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Black Lives Matter has changed UO, but supporters are tired of watching deaths



If you walk past Hamilton Hall, you’ll see photos of deceased black men and women staked into the lawn during a march on the University of Oregon campus on Friday, July 8.

Some of the faces, such as Tamir Rice, Sandra Bland, Michael Brown and Freddie Gray, were immediately recognizable. Others were more obscure. All were killed during interactions with police or in police custody, and all were black.

These are the faces of the Black Lives Matter movement. The most recent faces are from last week, when Alton Sterling and Philando Castile were killed by police within 48 hours of each other. It was their deaths that prompted the march at University of Oregon, where nearly 300 students, faculty and Eugene residents turned out on a summer afternoon.

On Wednesday, the organization Black Lives Matter—which was started on July 13, 2013, the day George Zimmerman was found not guilty in killing Trayvon Martin—will be three years old. It’s been three years of protests and vigils and faces put on signs.

Where previous Black Lives Matter demonstrations on campus have been heated protests, such as last November’s, marchers told the Emerald this one was different. Quantrell Willis, assistant dean of students, says the mood was tired and frustrated.

“Students were telling me that they didn’t want this to feel like a protest,” Willis said. “We’re exhausted at this point. It was all about love and support.”

Marches and vigils are now more symbolic than anything else, according to Christina Jackson, an academic adviser for black and African retention who marched on Friday.

“I think that (marches) help with creating awareness and education,” Jackson said. “But as much as I want to be hopeful that things will get better, I have my doubts about whether marches like this will really overturn the structure of racism as it is today.”

What UO administration is doing

In the last year, UO has started working toward overturning what many like Jackson see as a structure of racism on campus.

From 2005 to 2012, UO’s faculty was the least diverse public university in the Association of American Universities; in 2014, UO had improved but was still fourth-lowest of the 34 public schools in the association. UO President Michael Schill publicly declared in April that the university wants to increase the presence of students and faculty from underrepresented minority groups.

“We recognize that we can and must do more as an institution to meet the needs of Black students,” Schill said in an email to the campus community.

This is no simple task.

“Oregon was founded as a white utopia,” Jackson said, “so there are a lot of reasons why people wouldn’t feel as though this is a place where they can move and live.”

Most of the university’s efforts to promote diversity are still on the horizon. UO has invited six traditionally black fraternities and sororities to campus; set up black-focused classes, forums and academic residential communities; and launched an initiative to hire more faculty of color on campus.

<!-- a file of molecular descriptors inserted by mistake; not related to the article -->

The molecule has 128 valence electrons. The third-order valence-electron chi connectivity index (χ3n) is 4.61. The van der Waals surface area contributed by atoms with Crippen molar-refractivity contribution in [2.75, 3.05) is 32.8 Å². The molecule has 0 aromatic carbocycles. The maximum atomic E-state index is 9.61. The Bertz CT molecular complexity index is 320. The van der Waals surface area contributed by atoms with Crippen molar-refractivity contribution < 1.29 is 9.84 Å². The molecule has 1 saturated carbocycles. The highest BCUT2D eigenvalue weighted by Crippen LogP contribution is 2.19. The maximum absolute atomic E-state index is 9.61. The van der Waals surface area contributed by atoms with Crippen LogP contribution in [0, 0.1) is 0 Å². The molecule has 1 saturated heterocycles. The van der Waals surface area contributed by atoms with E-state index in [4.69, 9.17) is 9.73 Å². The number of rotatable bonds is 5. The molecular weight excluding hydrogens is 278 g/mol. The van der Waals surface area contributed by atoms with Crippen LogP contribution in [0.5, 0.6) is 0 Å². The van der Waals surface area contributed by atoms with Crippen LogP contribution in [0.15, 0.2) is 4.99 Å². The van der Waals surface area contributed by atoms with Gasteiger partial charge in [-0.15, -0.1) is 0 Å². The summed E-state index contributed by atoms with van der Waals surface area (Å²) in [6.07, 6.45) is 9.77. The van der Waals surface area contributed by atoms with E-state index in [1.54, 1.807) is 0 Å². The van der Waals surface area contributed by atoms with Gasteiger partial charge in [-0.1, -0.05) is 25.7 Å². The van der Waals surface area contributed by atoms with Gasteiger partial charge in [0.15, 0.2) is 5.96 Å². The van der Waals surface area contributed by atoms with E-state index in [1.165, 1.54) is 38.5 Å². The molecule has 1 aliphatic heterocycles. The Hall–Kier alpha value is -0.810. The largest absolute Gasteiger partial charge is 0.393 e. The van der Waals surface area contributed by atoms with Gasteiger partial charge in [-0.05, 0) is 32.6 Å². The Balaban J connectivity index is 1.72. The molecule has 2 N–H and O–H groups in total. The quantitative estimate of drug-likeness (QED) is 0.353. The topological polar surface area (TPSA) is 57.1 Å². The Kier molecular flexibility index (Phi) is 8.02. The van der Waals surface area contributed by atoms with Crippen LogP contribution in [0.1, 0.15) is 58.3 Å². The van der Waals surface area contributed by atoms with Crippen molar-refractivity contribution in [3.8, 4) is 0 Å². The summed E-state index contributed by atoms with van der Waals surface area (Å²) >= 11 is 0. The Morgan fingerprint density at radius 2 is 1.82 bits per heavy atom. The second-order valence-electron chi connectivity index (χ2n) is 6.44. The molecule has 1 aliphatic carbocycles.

But there are almost 400 black students on campus. Jackson’s work focuses on creating concrete programs and safe spaces on campus for them.

“People need a place where they can let their proverbial hair down, so to speak,” Jackson said. “Where they don’t have to justify themselves or the things that they are asking for.”

Jackson is spearheading a mentorship program called Student of Color Opportunities and Resources in Education, which focuses on pairing upperclassmen—particularly black women in science fields—with incoming students. A similar program in the Office of the Dean of Students has been running since 2004.

What the UO community is doing

At the University of Oregon, African-American students make up 2 percent of the student body—396 in 2015-2016. The march showed that at a university where 60 percent of students are white, 10 percent are Latino, and 6 percent are Asian-American, that support is coming more and more from all ethnic backgrounds, Willis said.

And that support wasn’t just at the march itself. Teri Del Rosso, a doctoral student specializing in public relations at the School of Journalism and Communication, cancelled her regularly scheduled course discussions on the day of the shootings to talk about the deaths of Sterling and Castile. A newly-established activist group, SoJust Collective, held a brief Black Lives Matter demonstration at the closing of the 2016 Olympic Track and Field Trials on Sunday with signs saying, “support Black Lives on and off the field.”

Solidarity also came from different levels of the UO community; ASUO President Quinn Haaga and Internal Vice President Zach Lusby were both at the march on July 8.

Willis noted the march’s ethnic diversity.

“When the movement started, a large part of those coming out … (were) black people, but (last week in Eugene) you saw overwhelmingly diverse support,” Willis said.

Deanielle Ford, an intern at the Student Recreation Center, agreed. Ford said this walk was the most diverse she’d ever seen.

Diversity is a key part of Black Lives Matter’s goals: Nicole Dodier, last year’s co-director of the Black Student Union, said through a megaphone at the rally that everyone has to recognize the importance of the movement.

“All lives cannot matter until the black community matters,” Dodier said.

Will Campbell contributed reporting to this story.

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Troy Shinn

Troy Shinn

Politics News Reporter for the Oregon Daily Emerald. UO Senior studying Journalism and Film.